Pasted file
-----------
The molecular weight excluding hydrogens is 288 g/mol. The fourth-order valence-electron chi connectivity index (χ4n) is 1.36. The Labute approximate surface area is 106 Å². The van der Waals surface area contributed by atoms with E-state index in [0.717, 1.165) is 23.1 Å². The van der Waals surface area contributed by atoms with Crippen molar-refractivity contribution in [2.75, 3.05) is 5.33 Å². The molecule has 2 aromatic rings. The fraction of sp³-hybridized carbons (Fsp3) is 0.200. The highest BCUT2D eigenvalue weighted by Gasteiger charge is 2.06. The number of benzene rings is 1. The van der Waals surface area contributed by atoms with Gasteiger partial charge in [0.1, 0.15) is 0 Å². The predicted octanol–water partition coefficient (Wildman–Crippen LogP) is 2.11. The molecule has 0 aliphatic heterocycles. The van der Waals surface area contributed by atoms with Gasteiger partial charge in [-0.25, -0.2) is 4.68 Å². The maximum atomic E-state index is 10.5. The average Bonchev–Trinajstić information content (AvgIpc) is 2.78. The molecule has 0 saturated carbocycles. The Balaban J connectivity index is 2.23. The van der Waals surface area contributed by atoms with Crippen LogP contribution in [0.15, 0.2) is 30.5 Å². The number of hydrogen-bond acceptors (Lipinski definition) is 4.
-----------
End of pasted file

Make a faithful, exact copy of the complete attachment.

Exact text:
The molecular weight excluding hydrogens is 288 g/mol. The fourth-order valence-electron chi connectivity index (χ4n) is 1.36. The Labute approximate surface area is 106 Å². The van der Waals surface area contributed by atoms with E-state index in [0.717, 1.165) is 23.1 Å². The van der Waals surface area contributed by atoms with Crippen molar-refractivity contribution in [2.75, 3.05) is 5.33 Å². The molecule has 2 aromatic rings. The fraction of sp³-hybridized carbons (Fsp3) is 0.200. The highest BCUT2D eigenvalue weighted by Gasteiger charge is 2.06. The number of benzene rings is 1. The van der Waals surface area contributed by atoms with Gasteiger partial charge in [0.1, 0.15) is 0 Å². The predicted octanol–water partition coefficient (Wildman–Crippen LogP) is 2.11. The molecule has 0 aliphatic heterocycles. The van der Waals surface area contributed by atoms with Gasteiger partial charge in [-0.25, -0.2) is 4.68 Å². The maximum atomic E-state index is 10.5. The average Bonchev–Trinajstić information content (AvgIpc) is 2.78. The molecule has 0 saturated carbocycles. The Balaban J connectivity index is 2.23. The van der Waals surface area contributed by atoms with Crippen LogP contribution in [0.15, 0.2) is 30.5 Å². The number of hydrogen-bond acceptors (Lipinski definition) is 4.